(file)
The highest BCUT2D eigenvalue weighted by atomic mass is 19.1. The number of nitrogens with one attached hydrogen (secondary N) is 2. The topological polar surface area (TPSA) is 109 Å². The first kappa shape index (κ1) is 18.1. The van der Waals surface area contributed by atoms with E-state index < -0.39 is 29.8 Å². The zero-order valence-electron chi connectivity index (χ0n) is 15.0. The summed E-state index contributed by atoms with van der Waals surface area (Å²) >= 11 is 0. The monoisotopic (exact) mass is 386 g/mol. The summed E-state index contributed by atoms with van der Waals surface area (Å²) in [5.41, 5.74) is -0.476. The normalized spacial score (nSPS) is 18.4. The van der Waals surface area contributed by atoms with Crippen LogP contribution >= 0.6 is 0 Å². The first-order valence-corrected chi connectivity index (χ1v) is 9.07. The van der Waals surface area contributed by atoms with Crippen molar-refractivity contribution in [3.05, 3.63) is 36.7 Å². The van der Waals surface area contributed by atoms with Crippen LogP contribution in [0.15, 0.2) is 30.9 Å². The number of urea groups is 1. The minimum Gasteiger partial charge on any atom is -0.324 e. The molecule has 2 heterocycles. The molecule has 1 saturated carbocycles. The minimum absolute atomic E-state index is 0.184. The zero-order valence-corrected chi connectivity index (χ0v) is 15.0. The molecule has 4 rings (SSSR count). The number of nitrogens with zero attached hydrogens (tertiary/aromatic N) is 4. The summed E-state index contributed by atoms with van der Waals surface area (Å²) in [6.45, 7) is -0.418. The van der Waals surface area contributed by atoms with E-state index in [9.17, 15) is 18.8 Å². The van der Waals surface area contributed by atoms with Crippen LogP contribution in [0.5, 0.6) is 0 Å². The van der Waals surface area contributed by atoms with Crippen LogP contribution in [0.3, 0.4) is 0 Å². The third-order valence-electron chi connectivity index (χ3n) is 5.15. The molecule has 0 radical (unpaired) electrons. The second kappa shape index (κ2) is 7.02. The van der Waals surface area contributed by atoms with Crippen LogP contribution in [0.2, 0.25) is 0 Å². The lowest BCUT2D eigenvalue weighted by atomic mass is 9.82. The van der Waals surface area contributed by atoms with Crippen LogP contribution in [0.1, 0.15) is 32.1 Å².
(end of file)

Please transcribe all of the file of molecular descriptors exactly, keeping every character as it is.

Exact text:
The highest BCUT2D eigenvalue weighted by atomic mass is 19.1. The number of nitrogens with one attached hydrogen (secondary N) is 2. The topological polar surface area (TPSA) is 109 Å². The first kappa shape index (κ1) is 18.1. The van der Waals surface area contributed by atoms with E-state index < -0.39 is 29.8 Å². The zero-order valence-electron chi connectivity index (χ0n) is 15.0. The summed E-state index contributed by atoms with van der Waals surface area (Å²) >= 11 is 0. The monoisotopic (exact) mass is 386 g/mol. The summed E-state index contributed by atoms with van der Waals surface area (Å²) in [5.41, 5.74) is -0.476. The normalized spacial score (nSPS) is 18.4. The van der Waals surface area contributed by atoms with Crippen LogP contribution >= 0.6 is 0 Å². The first-order valence-corrected chi connectivity index (χ1v) is 9.07. The van der Waals surface area contributed by atoms with Crippen molar-refractivity contribution in [3.05, 3.63) is 36.7 Å². The van der Waals surface area contributed by atoms with Crippen LogP contribution in [0.15, 0.2) is 30.9 Å². The number of urea groups is 1. The minimum Gasteiger partial charge on any atom is -0.324 e. The molecule has 2 heterocycles. The molecule has 1 saturated carbocycles. The minimum absolute atomic E-state index is 0.184. The zero-order valence-corrected chi connectivity index (χ0v) is 15.0. The molecule has 4 rings (SSSR count). The number of nitrogens with zero attached hydrogens (tertiary/aromatic N) is 4. The summed E-state index contributed by atoms with van der Waals surface area (Å²) in [6.45, 7) is -0.418. The van der Waals surface area contributed by atoms with E-state index in [9.17, 15) is 18.8 Å². The van der Waals surface area contributed by atoms with Crippen LogP contribution in [0.5, 0.6) is 0 Å². The van der Waals surface area contributed by atoms with Crippen LogP contribution in [0.3, 0.4) is 0 Å². The third-order valence-electron chi connectivity index (χ3n) is 5.15. The molecule has 0 radical (unpaired) electrons. The second kappa shape index (κ2) is 7.02. The van der Waals surface area contributed by atoms with Crippen LogP contribution in [0.2, 0.25) is 0 Å². The lowest BCUT2D eigenvalue weighted by atomic mass is 9.82. The van der Waals surface area contributed by atoms with Crippen LogP contribution in [0.1, 0.15) is 32.1 Å².